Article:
Building a bridge between literary and genre fiction

Hello gentle reader,

Last week at the London Book Fair, I attended a seminar on Genre Snobbery, which inspired me for this post (please note this is not a recap of said seminar).

Traditionally, literary fiction and genre fiction have been akin to two different planets. On the one hand, literary fiction is seen as character-driven, “serious” fiction with universal/thought-provoking themes and global recognition. On the other hand, genre fiction is supposed to be plot-driven, focused on narrow niches of readership and often snubbed by well-meaning critics.


Is it impossible for a book to be BOTH literary and genre fiction? To bridge that gap between both readerships, both genres, both worlds?

Yes, and here are a couple of examples (genre classification is mine):

Wicked by Gregory Maguire (Literary Fantasy Retelling)


The Radleys by Mat Haig (Literary Vampire Book)


The Historian by Elizabeth Kostova (Literary Historical Fantasy)


How do these books bridge the gap?

– The cover: only one detail (a drop of blood, a green girl) indicates the book could belong to the fantasy genre. At a first, quick glance, a reader could think this is a literary book. The cover thus appeals to both readerships.

– The content: these books have vampires, witches and ladies in petticoats, yet both their characters and plot lines could belong in a literay book.

– The author: often, a book that bridges the gap between literary and genre fiction has been written by a writer who has published works in both genres.

– The classification: these books are hard to put in a box. Often, the marketing team in charge of promoting them has struggled to pinpoint which genre they belong to, which readership they would appeal to and which cover to give them.

So what do you think? Have you ever read a “genre book” that you felt was literary? What do you think about genres and classifications in general? Feel free to leave me a comment below and to join the discussion!

11 thoughts on “Building a bridge between literary and genre fiction

  1. Kevin Eagan says:

    Reblogged this on Critical Margins and commented:
    In this excellent article, EM Castellan asks: is it possible for a book to be both literary and genre fiction?

    I’d say yes. My favorite example is Gillian Flynn’s Gone Girl. In my opinion, it’s a mystery/thriller that crosses over into literary fiction.

    However, maybe it’s better to ignore classifications like “literary” and just read? What does everyone think?

    • EM Castellan says:

      Thanks for the Gone Girl example, I mainly read Fantasy fiction but I was hoping for examples in other genres in the comments 🙂 And I agree, I will ignore classification if a great book is recommended to me!

  2. Mathew Paust says:

    My first response, which I wrote offline, turned out to be identical to Kevin’s, word for word. I’m still stunned. I would add that even books initially applauded as literary can fall victim to the snub of revisionist critics if they become too popular.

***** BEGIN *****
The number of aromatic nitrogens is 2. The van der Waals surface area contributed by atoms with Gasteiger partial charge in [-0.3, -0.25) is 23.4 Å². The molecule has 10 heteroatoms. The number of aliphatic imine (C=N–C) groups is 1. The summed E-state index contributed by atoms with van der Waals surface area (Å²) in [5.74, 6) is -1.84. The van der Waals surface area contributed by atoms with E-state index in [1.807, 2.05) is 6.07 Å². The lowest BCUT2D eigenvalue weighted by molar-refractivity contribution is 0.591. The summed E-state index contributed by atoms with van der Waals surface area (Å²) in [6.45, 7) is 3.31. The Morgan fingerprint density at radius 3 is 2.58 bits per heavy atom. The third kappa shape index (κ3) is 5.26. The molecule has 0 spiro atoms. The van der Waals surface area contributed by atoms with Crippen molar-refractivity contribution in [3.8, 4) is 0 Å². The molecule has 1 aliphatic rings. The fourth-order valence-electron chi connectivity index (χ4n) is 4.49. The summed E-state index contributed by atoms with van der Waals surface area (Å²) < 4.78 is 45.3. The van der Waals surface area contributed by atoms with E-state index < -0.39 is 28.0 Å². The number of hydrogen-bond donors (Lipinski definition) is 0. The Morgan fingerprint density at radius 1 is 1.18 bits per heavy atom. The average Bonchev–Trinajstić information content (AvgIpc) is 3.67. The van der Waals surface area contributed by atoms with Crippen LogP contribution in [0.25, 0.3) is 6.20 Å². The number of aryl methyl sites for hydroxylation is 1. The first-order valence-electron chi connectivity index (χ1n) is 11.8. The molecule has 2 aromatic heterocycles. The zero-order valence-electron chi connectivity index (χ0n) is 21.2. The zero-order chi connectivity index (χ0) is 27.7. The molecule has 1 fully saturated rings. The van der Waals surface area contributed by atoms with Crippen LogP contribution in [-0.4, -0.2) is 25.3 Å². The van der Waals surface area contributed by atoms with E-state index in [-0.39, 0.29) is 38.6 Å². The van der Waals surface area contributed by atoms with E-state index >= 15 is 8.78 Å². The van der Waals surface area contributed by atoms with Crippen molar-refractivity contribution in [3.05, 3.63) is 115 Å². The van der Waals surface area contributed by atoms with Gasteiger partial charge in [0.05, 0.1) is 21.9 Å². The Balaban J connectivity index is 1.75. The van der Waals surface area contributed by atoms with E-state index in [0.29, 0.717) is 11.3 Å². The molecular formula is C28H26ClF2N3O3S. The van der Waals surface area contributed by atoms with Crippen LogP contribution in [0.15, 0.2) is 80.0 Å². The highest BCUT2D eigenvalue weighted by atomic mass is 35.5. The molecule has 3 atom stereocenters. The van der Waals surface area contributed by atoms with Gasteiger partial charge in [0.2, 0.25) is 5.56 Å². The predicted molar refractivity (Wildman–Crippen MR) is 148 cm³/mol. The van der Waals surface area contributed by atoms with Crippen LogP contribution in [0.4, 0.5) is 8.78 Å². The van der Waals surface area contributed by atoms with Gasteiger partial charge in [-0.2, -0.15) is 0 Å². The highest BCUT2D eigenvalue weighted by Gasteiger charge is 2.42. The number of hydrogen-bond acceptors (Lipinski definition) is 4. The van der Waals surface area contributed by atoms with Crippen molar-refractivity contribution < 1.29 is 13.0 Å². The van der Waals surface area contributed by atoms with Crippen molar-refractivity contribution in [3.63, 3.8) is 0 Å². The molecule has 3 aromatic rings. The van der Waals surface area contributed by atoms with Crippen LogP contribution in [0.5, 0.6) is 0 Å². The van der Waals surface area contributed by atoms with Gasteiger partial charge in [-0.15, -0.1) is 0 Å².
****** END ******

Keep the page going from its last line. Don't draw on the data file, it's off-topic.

3. Vickie H. says:

    I can’t think of any genre book I’ve read that I felt was literary, or at least, none that come to my mind right away. I don’t feel that books necessarily have to fit into a certain type of box…I love to read, and I read ALL different kinds of books. They define the term ENJOYMENT for me…

  4. I can appreciate a beautifully crafted book, but dislike the literary label. Perhaps because I’ve seen the literati bash genre fiction, and miss the point of a good story. A really interesting post!

  5. Karen Rought says:

    This was interesting! I always struggled with the definition of literary fiction, but this made a lot of sense to me. Thanks!

  6. jz2nd says:

    Great question! And some thought-provoking answers….Genre fiction does have a requirement that the book in question must first fit within the definition of that genre. Mystery, science fiction, fantasy, paranormal, etc. novels all have plot requirements for that genre. You can’t, for example, have a mystery without a precipitating event, generally a murder whether on-stage or off, that is subsequently solved in a way that allows good to trump “evil.”

    I think a novel transcends its genre when the level of the craftsmanship for the other novel’s elements are all at a high level – as high as the plot itself. So beyond a rocking good story, this might mean: Are the characters fully fleshed out, beyond good-guy-even-if-flawed vs bad guy? Is the writing at a high and literate level – with words and imagery helping the reader understand something in a new way? Is the narrative voice consistent and believable? Is there anything inventive or imaginative about the story that most books in that genre don’t achieve? Are mood and tone appropriate to the story in question (if they are too close, the writer risks losing the reader in the maudlin, leaving the reader feeling manipulated.) And so on.

    To add to other great examples: Hillary Mantel’s WOLF HALL is a historical novel that also works as lit fiction. Dennis Lehane satisfies many readers on both literary and genre levels. And so on….

    The “genre” labels are really useful to help marketers, booksellers and reviewers easily identify and find the core readers for that book, though, so I suspect those definitions will long be with us.
    -Jeanette (

  7. michael kors says:

    Good post. I’m going through a few of these issues as well..

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